History, Philosophy and the Social Sciences
An interdisciplinary liberal arts department, History, Philosophy and the Social Sciences (HPSS) offers a wide variety of courses on the nature of human life—past and present—in its psychological, social, political, intellectual, philosophical and cultural contexts and manifestations. Courses in world history, philosophy, psychology, anthropology, political science, sociology, religion and American and cultural studies are designed to help students broaden their knowledge while developing stronger critical thinking, reading and writing skills.
As an HPSS concentrator you support your degree studies with liberal arts coursework in one of nine tracks, with focuses including environmental studies, belief systems, gender, sexuality and race, and more.
In (and out of) the classroom
RISD’s Kyobo Fund supports the development of innovative new courses that are team-taught by liberal arts and studio faculty. As a result, HPSS continues to offer an ever-evolving array of interesting interdisciplinary courses such as The Art of Scientific Communication (with Illustration), The Witness Tree Project (with Furniture Design), Aqua Incognita (with Photography), Representing the “Real” (with FAV) and Producing Meaning: Theories of Technology Since 1850 (with Architecture).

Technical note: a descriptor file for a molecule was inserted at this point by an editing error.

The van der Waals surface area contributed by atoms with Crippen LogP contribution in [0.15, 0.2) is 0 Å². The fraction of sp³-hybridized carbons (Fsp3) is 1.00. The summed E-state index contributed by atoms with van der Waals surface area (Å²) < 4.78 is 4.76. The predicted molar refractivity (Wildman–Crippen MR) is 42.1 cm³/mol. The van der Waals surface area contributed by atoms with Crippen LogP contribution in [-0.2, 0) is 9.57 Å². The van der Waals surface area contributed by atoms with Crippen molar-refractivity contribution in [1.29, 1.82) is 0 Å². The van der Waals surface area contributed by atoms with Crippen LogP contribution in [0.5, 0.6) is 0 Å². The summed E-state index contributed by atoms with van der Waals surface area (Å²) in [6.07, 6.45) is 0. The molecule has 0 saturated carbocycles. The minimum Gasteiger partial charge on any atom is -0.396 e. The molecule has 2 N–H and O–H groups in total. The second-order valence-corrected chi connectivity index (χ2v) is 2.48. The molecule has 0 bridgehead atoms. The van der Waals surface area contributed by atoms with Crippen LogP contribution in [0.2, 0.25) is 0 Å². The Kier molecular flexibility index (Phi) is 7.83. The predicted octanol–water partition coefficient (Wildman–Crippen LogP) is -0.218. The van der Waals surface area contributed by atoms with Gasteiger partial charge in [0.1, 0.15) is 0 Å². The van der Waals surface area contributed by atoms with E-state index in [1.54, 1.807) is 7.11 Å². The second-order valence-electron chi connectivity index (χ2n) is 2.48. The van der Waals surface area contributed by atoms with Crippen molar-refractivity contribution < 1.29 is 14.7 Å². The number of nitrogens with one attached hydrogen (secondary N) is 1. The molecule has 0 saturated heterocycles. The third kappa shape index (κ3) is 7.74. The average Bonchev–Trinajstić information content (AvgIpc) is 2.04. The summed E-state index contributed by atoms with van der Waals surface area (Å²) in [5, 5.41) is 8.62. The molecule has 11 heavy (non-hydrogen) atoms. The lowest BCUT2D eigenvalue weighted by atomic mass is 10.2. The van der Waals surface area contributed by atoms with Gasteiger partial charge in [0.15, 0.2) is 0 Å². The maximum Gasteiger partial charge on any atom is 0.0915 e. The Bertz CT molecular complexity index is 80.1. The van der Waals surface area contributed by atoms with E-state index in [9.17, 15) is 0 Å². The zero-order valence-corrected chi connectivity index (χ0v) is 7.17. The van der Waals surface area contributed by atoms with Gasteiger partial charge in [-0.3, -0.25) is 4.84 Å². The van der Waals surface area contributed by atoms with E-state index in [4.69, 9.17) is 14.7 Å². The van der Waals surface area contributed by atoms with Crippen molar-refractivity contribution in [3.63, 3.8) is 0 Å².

Students in this year’s Witness Tree Project studio-seminar create objects out of beetle-infested maple from Vermont’s Marsh-Billings-Rockefeller National Historical Park.
A brief interview with one of RISD’s recently hired Schiller Family Assistant Professors in Race in Art and Design.
SEI Fellow Jane’a Johnson studies violence, visual culture and how race is reflected in archives and museums.
HPSS also offers a growing curriculum of science courses available as Liberal Arts electives. Developed for art and design students interested in biology, ecology, cognitive science, mathematics, physics, geology and the natural world in general, each course emphasizes science literacy and encourages connections to studio work where possible. Increasing numbers of students now welcome classes such as Concepts of Math for the Visual Artist, Investigating the Botanical World, Urban Ecology and Visual Perception.